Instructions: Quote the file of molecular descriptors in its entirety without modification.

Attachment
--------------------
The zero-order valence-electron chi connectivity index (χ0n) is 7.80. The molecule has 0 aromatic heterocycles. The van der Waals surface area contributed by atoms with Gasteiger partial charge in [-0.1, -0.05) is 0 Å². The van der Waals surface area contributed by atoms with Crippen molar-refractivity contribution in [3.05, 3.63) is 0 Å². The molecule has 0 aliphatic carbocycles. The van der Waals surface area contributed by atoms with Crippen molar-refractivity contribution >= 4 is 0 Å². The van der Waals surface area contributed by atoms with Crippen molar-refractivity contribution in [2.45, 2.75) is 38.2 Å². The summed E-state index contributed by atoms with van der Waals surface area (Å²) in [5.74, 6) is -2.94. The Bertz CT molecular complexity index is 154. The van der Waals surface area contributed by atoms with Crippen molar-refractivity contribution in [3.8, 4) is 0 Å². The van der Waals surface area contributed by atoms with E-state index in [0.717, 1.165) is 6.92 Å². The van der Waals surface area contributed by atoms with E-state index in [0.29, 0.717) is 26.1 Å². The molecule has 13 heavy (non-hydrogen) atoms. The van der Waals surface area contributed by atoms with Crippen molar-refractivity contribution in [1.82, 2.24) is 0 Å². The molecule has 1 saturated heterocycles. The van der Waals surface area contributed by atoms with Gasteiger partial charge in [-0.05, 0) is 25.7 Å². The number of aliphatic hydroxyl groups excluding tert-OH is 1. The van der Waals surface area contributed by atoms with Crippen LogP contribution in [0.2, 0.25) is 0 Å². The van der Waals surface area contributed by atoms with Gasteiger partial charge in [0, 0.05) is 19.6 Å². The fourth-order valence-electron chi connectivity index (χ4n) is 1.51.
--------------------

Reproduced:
The zero-order valence-electron chi connectivity index (χ0n) is 7.80. The molecule has 0 aromatic heterocycles. The van der Waals surface area contributed by atoms with Gasteiger partial charge in [-0.1, -0.05) is 0 Å². The van der Waals surface area contributed by atoms with Crippen molar-refractivity contribution in [3.05, 3.63) is 0 Å². The molecule has 0 aliphatic carbocycles. The van der Waals surface area contributed by atoms with Crippen molar-refractivity contribution >= 4 is 0 Å². The van der Waals surface area contributed by atoms with Crippen molar-refractivity contribution in [2.45, 2.75) is 38.2 Å². The summed E-state index contributed by atoms with van der Waals surface area (Å²) in [5.74, 6) is -2.94. The Bertz CT molecular complexity index is 154. The van der Waals surface area contributed by atoms with Crippen molar-refractivity contribution in [3.8, 4) is 0 Å². The van der Waals surface area contributed by atoms with E-state index in [0.717, 1.165) is 6.92 Å². The van der Waals surface area contributed by atoms with E-state index in [0.29, 0.717) is 26.1 Å². The molecule has 13 heavy (non-hydrogen) atoms. The van der Waals surface area contributed by atoms with Crippen molar-refractivity contribution in [1.82, 2.24) is 0 Å². The molecule has 1 saturated heterocycles. The van der Waals surface area contributed by atoms with Gasteiger partial charge in [-0.05, 0) is 25.7 Å². The number of aliphatic hydroxyl groups excluding tert-OH is 1. The van der Waals surface area contributed by atoms with Crippen LogP contribution in [0.2, 0.25) is 0 Å². The van der Waals surface area contributed by atoms with Gasteiger partial charge in [0, 0.05) is 19.6 Å². The fourth-order valence-electron chi connectivity index (χ4n) is 1.51.